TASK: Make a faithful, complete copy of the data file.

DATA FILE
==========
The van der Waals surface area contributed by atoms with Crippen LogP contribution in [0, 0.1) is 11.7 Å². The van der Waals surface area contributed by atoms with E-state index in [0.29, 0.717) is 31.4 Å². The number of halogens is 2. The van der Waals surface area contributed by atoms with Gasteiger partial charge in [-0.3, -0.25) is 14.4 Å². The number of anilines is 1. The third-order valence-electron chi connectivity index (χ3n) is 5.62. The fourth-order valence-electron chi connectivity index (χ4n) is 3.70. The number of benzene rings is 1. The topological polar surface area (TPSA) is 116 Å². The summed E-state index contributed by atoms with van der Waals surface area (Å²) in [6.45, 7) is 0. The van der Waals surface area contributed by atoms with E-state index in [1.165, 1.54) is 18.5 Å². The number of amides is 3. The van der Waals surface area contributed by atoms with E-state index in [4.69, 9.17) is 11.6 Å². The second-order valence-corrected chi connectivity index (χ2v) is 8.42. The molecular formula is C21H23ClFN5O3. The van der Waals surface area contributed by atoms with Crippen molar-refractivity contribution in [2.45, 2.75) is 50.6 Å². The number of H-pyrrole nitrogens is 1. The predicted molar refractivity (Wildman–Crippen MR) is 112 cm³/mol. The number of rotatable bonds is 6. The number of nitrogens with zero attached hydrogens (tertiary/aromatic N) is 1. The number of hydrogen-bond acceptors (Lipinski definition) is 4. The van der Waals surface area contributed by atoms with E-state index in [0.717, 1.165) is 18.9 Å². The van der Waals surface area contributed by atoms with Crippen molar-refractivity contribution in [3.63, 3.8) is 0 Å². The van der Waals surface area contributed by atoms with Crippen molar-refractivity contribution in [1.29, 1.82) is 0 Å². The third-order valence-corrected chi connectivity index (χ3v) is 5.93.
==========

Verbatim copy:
The van der Waals surface area contributed by atoms with Crippen LogP contribution in [0, 0.1) is 11.7 Å². The van der Waals surface area contributed by atoms with E-state index in [0.29, 0.717) is 31.4 Å². The number of halogens is 2. The van der Waals surface area contributed by atoms with Gasteiger partial charge in [-0.3, -0.25) is 14.4 Å². The number of anilines is 1. The third-order valence-electron chi connectivity index (χ3n) is 5.62. The fourth-order valence-electron chi connectivity index (χ4n) is 3.70. The number of benzene rings is 1. The topological polar surface area (TPSA) is 116 Å². The summed E-state index contributed by atoms with van der Waals surface area (Å²) in [6.45, 7) is 0. The van der Waals surface area contributed by atoms with E-state index in [1.165, 1.54) is 18.5 Å². The number of amides is 3. The van der Waals surface area contributed by atoms with E-state index in [4.69, 9.17) is 11.6 Å². The second-order valence-corrected chi connectivity index (χ2v) is 8.42. The molecular formula is C21H23ClFN5O3. The van der Waals surface area contributed by atoms with Crippen molar-refractivity contribution in [2.45, 2.75) is 50.6 Å². The number of H-pyrrole nitrogens is 1. The predicted molar refractivity (Wildman–Crippen MR) is 112 cm³/mol. The number of rotatable bonds is 6. The number of nitrogens with zero attached hydrogens (tertiary/aromatic N) is 1. The number of hydrogen-bond acceptors (Lipinski definition) is 4. The van der Waals surface area contributed by atoms with E-state index in [0.717, 1.165) is 18.9 Å². The van der Waals surface area contributed by atoms with Crippen molar-refractivity contribution in [3.63, 3.8) is 0 Å². The van der Waals surface area contributed by atoms with Crippen molar-refractivity contribution in [1.29, 1.82) is 0 Å². The third-order valence-corrected chi connectivity index (χ3v) is 5.93.